Catch up with everything on the Wingborn page.
You can also visit the frequently updated Character List to help keep track of everyone.
~ Previous Chapter ~
Is that a dagger I see before me? No, it’s an axe!
STIRLA WAS IN in Heirayk’s own heaven. The hefty climb through Sohr had clearly killed him and this was his great reward, to be surrounded by the most beautifully crafted creations.
“It’s so light.” The reverence in Neryth’s voice implied that she’d died and gone to heaven too, as she ran her fingers over the metal in her hands. “How can this be?”
Rocking smugly on her heels, the little blacksmith was evidently pleased by their reactions. “Generations of work. My uncle before me, his mother before him, her aunt before her, and so on and on, almost as far back as the Rift Riders themselves,” she told them in her gruff, cheerful Western. “You have a need, we have the skills. We have worked and worked.”
“And such work,” Derrain praised, sliding a glittering gauntlet onto his hand and flexing his fingers. It reached the length of his forearm, the underside secured with leather straps. The section from his wrist to his knuckles consisted of cunningly overlapping metal sheets, secured by rotating pins, leaving it strong but flexible. His thumb and fingers were bare, but maintained a full range of movement. “Light, strong and beautiful.”
The blacksmith rocked some more. “Riders could use it, no?”
“Definitely,” Stirla agreed, shrugging into an ingenious waistcoat of padded leather over metal plates. “I can hardly feel it.” It was so light that he doubted how well it would work.
A smile quirked the smith’s mouth. “Needs testing, no?” She stepped into her forge for a moment and returned with a selection of weaponry.
“Heirayk’s fiery balls!” Stirla’s eyes widened covetously at the enormous axe the smith held in one sturdy fist.
Chortling, the Ihran handed a bow and a spear to Derrain and offered a sword to Neryth before bringing the axe over to Stirla. “Is fierce, no?”
Stirla preferred ferocious. “I feel like a mountain barbarian of old,” he said, easing both hands around the reinforced wooden hilt and studying the curved blade. The sharp edge glinted in the lamplight. Gods, how he wanted it. Axes weren’t practical in flight, but he was not in a practical mood.
Shifting the shaft into one hand, he ran respectful fingers over the spike that counterbalanced the broad axe head. It was perfectly weighted and positively deadly. He had a vision of himself atop the towers of Aquila, swinging madly and bringing down all who dared approach.
He needed this axe. “How much?”
All thoughts of armour, protection and gathering estimates to take back to the Flying Corps were forgotten. Stirla’s entire world had shrunk to a barbarian weapon.
The smiling blacksmith’s expression turned shrewd as she eyed the three strangers before her. Though they had bathed and cleaned up that morning they were still a ragged, wild looking bunch. Derrain was a young giant, half draped in glittering armour, Neryth was tall but slight, a gleaming helm upon her head, a glistening mail shirt across her shoulders. Then there was Stirla, even broader than Derrain, no doubt with a maniacal glint in his eye.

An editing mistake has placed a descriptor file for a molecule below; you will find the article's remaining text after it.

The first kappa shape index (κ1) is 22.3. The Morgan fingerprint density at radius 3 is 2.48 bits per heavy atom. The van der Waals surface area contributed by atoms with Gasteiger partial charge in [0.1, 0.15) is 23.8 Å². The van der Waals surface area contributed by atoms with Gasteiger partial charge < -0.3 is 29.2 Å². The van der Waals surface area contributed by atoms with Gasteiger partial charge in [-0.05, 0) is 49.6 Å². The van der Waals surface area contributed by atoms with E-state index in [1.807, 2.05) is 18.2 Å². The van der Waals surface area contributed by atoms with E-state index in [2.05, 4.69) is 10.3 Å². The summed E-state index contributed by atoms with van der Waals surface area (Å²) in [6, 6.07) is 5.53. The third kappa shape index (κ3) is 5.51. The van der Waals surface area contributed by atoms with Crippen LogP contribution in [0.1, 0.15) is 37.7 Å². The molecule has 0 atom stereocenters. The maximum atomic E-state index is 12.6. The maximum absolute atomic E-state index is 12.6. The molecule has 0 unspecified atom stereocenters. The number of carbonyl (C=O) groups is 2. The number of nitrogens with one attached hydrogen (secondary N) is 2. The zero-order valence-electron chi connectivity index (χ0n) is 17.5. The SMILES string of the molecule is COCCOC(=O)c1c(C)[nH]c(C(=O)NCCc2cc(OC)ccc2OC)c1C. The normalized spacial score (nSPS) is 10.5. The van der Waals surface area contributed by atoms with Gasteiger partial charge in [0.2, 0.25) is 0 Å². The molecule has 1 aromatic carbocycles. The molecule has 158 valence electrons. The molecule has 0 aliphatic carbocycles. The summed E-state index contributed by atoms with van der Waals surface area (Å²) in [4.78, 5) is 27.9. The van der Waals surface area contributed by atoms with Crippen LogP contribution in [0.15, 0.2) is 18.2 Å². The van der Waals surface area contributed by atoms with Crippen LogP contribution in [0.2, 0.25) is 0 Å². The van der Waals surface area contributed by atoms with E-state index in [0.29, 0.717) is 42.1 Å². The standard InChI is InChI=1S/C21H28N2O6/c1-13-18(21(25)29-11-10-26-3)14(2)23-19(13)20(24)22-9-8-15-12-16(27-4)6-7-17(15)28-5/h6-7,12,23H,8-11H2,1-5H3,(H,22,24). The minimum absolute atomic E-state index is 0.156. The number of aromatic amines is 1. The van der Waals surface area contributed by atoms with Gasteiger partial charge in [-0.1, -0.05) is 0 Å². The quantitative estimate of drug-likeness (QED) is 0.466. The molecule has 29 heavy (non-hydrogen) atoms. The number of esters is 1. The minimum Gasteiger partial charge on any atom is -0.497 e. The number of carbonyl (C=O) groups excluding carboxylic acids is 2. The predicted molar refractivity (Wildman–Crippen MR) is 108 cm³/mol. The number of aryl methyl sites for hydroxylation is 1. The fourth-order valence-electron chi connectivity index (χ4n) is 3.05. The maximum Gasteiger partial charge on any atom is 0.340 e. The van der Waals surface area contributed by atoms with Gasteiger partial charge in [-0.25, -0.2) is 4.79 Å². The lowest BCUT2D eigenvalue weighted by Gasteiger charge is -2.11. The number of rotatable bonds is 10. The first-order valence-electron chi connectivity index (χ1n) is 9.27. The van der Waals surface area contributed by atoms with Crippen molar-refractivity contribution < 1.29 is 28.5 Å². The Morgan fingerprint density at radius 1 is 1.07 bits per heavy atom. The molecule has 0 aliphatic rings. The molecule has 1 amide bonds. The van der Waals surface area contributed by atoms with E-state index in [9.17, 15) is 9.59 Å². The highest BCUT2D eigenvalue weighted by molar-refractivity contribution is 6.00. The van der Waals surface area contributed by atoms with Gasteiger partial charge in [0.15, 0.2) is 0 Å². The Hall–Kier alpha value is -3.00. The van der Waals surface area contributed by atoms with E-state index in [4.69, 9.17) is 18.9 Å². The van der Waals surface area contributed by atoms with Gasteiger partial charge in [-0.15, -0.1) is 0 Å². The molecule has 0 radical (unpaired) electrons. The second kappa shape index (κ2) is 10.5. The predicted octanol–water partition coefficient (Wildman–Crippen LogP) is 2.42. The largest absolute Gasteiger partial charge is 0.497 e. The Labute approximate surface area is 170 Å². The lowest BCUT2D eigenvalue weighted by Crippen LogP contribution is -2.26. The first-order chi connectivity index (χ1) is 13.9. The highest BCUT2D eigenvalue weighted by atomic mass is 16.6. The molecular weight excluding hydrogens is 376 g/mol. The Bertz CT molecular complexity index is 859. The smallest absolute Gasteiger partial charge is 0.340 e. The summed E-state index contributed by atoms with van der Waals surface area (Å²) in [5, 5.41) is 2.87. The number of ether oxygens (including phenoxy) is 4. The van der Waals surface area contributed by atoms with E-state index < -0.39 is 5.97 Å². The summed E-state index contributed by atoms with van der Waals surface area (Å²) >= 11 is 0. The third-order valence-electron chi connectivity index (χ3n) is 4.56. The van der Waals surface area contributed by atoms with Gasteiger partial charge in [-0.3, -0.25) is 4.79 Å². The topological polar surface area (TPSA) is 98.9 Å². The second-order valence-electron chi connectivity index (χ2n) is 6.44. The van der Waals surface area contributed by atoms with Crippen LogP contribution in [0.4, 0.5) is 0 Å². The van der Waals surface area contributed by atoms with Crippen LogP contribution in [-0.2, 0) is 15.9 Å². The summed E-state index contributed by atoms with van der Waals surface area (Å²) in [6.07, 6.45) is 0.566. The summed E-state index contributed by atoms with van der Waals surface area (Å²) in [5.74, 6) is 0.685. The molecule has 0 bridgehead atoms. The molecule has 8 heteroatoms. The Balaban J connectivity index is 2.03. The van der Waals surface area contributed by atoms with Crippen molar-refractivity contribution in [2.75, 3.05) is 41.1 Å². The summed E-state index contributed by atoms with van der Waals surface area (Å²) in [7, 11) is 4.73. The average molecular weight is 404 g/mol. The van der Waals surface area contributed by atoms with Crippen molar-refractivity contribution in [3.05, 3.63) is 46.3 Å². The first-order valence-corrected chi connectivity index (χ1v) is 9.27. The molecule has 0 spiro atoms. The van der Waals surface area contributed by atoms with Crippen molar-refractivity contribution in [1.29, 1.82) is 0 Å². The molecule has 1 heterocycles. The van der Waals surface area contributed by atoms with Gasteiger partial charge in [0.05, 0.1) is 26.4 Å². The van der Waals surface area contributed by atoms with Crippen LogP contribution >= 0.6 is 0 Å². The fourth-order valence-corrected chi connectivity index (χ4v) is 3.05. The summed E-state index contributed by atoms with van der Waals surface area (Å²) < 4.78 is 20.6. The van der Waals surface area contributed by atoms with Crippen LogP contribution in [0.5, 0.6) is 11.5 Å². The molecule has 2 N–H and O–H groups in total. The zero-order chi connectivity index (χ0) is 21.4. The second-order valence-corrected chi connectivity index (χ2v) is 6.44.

Most merchants across the Overworld would have been frightened to deny three strangers clasping deadly weapons and showing no signs of relinquishing their treasures. Destevan Weaponsmith Sohr diGeranon, however, was Ihran and no Ihran had ever been intimidated out of a deal.
“Too much,” she said firmly. “You could never afford it.”
In a blink, the three of them turned from fierce warriors to disappointed children, weapons lowering, heads drooping. Stirla had known he hadn’t enough money to buy so much as a rivet of armour, but for a moment he’d been able to dream. Blunt Ihrans had no place for dreams; they were an ever-practical race.
Easing the axe from Stirla’s loosened grip, Destevan nodded at Derrain, waving at the spear in his hand and at the coat Stirla was wearing. “Test.”
Derrain eyed the sharp spear point dubiously and pressed it against the padded jacket close to Stirla’s left shoulder. He gave a gentle jab. Stirla rocked a little, but that was all he felt.
“Harder,” the smith ordered. “Kaz-naghkt never play.”
Which was true enough. Still, Stirla was in no mood to have his shoulder pierced, so he turned around. “Have at it,” he told Derrain, presenting the broad expanse of his back by stretching out his arms. “I’ll let you know if I feel anything.”
“Remember you said that,” Derrain said doubtfully, taking two big steps backwards. “Brace yourself.”
Stirla did and grunted as he staggered forwards under the weight of a blow. “Gods!”
Neryth stared at him in horror, while Derrain ran across the room, stammering apologies.
Stirla could only stand there, stunned. He turned his head and stared at the spear still quivering in his back.
“Incredible!” he laughed.
“You’re not hurt?” Derrain asked, wrenching the spear from his lieutenant’s back.